Williams Appointed Librarian-in-Residence
When Marianne Williams first set foot in the Dickson Street Bookstore, she knew Fayetteville was her kind of place. Originally from Canada, Williams was appointed Librarian-in-Residence for University Libraries July 10.
"I bought so many books, I actually had to buy another suitcase just to bring them all home," said Williams.
The purpose of the Librarian-in-Residence program is to increase the diversity of professional staff at the University Libraries and to encourage the involvement of underrepresented groups in academic librarianship.
As Librarian-in-Residence, Williams will work with the Multicultural Center on campus, as well as community organizations, to promote diversity and inclusion.
"A big personal interest of mine has been Indigenous activism and LGBTQ-plus activism, and incorporating that inclusion into the Libraries," she said.
One of her goals is to publish and do research on visual and information literacy.
"I'd like to work with primary sources, like Special Collections or archival material, and figure out creative and innovative ways of making those collections more accessible and more interesting to students, researchers and the campus community," said Williams.
Williams thinks of herself as a "librarian and cultural consultant," having worked on various cultural research projects in many different capacities, from curatorial responsibilities to grant writing. In her spare time, she is an avid gardener (though "not a very good one"), enjoys live music, and fosters rabbits from problem homes.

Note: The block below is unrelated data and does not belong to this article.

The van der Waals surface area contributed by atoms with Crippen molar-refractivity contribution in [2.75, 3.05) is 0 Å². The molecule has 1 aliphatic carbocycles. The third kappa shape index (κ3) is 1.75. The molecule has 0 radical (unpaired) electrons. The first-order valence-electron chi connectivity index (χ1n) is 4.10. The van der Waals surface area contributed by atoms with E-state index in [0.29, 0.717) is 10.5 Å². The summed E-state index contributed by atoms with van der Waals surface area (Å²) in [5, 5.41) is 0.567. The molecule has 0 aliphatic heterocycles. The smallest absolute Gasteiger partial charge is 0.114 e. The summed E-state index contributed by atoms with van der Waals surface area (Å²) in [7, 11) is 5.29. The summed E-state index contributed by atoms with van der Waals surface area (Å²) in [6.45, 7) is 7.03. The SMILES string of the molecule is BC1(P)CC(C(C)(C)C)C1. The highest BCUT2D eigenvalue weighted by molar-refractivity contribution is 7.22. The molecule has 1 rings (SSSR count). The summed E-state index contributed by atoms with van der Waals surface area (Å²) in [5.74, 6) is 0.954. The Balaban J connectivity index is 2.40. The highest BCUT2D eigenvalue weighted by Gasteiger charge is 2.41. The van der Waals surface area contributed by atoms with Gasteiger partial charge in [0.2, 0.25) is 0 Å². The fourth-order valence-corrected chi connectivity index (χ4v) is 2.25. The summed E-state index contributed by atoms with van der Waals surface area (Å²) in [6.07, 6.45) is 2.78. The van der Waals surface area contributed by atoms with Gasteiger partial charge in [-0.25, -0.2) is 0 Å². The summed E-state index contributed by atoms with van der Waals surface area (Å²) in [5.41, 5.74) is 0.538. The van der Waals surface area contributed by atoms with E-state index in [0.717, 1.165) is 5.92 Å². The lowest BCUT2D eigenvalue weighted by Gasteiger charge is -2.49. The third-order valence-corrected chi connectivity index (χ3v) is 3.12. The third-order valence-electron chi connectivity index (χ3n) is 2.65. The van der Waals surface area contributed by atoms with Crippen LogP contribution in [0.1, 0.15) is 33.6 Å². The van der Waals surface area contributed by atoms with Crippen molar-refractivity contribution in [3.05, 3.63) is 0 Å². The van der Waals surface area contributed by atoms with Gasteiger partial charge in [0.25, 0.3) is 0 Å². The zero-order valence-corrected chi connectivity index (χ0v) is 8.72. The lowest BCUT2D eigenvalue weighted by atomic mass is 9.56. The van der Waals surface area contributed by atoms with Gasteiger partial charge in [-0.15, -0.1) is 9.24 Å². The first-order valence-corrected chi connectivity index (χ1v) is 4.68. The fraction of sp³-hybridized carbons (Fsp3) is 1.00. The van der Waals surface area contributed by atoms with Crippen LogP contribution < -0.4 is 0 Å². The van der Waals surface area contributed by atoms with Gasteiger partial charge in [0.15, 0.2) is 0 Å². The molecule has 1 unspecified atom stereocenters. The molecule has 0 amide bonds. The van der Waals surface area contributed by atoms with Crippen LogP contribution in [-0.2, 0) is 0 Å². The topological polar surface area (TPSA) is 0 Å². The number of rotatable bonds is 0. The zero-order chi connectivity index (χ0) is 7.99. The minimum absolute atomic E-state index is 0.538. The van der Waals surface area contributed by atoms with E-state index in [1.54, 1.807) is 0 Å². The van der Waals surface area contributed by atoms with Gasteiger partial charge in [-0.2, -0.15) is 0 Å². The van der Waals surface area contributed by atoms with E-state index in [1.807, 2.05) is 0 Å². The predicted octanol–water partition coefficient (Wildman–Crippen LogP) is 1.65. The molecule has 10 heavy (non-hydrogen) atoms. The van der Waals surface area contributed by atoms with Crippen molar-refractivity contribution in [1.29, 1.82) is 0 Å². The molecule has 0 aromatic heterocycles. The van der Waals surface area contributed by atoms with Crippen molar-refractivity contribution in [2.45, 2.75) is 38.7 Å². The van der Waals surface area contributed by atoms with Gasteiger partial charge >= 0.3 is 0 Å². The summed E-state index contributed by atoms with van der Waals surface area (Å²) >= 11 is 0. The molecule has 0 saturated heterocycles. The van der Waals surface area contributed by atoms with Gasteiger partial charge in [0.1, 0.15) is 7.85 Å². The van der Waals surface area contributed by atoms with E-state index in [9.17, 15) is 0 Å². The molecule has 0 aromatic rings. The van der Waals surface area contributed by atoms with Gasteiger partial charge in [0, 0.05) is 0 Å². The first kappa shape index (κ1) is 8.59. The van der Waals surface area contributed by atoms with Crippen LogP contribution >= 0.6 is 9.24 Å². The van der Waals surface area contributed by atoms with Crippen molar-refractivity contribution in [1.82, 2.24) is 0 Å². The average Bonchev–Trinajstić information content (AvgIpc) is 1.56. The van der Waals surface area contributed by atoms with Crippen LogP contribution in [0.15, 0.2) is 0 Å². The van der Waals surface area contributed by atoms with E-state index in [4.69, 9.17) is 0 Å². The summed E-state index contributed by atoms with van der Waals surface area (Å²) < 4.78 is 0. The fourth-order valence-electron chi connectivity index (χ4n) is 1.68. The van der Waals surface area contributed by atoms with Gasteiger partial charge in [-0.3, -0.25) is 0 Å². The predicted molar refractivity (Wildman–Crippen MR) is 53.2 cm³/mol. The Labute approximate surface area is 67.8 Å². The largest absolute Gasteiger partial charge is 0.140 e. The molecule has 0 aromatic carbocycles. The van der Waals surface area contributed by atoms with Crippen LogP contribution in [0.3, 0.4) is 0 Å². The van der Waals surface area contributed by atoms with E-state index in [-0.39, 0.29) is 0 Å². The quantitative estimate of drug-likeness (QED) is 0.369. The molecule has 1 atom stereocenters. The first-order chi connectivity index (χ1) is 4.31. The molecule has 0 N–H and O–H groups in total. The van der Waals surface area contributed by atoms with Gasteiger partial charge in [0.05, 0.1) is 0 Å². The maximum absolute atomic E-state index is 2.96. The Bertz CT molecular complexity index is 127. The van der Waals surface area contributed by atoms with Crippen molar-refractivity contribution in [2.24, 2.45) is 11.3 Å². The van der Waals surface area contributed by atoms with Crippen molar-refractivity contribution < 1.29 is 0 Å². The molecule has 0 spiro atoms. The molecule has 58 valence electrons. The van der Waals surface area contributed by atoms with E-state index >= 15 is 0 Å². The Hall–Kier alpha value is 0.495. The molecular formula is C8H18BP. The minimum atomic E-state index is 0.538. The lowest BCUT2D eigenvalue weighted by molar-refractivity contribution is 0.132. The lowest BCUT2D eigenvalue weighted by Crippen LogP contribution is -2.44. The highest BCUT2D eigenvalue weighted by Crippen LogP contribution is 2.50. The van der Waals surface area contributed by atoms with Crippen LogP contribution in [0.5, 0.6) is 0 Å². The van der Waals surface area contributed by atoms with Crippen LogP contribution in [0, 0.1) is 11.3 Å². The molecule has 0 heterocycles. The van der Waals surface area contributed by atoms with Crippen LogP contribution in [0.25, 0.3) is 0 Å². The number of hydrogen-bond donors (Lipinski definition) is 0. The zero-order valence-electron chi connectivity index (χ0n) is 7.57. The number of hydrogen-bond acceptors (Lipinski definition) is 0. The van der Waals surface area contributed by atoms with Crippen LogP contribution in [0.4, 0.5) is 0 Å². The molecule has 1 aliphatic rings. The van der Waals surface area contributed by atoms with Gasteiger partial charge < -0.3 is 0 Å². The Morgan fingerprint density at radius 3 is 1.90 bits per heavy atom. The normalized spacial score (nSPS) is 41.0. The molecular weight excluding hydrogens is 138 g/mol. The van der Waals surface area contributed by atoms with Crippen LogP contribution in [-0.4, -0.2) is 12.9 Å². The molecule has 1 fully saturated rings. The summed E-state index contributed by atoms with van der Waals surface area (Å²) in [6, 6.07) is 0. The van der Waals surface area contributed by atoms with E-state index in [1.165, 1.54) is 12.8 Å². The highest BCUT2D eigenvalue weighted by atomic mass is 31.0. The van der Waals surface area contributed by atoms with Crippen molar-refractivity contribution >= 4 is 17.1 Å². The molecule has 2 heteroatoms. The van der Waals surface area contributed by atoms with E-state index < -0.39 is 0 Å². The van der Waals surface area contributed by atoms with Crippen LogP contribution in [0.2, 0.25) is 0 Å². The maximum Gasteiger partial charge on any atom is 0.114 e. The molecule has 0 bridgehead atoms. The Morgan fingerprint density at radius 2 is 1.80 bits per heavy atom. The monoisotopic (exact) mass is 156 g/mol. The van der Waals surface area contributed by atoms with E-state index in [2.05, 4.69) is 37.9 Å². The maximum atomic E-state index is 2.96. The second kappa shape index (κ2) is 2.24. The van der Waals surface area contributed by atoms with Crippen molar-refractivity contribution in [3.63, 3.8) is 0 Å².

"We are delighted to bring Marianne on board and see how she takes this position and makes it her own," said Carolyn Henderson Allen, dean of Libraries.
Williams' appointment will last 12 months and is renewable for up to three years.
Asmita Singh, a doctoral student in food science, will have results of her research published in the March issue of the peer-reviewed journal Food Quality and Preference.
Weston Waldo has been named venture development program manager in the Office of Technology Ventures. Waldo, whose name is 王卫地 in Chinese, began his appointment on Oct. 1.
The Northwest Arkansas Council released a study and recommendations by The Sustainability Consortium based on the movement of recyclable materials.
The U of A supports these transferring students with scholarship opportunities like the Arkansas Transfer Achievement Scholarship, as well as guides to course equivalencies and transfer planning.
This program is open to sophomores, juniors, and seniors with a cumulative 3.0 GPA or higher from any discipline and includes a paid, 12-week assignment with a host organization. Apply by Friday, Nov. 13.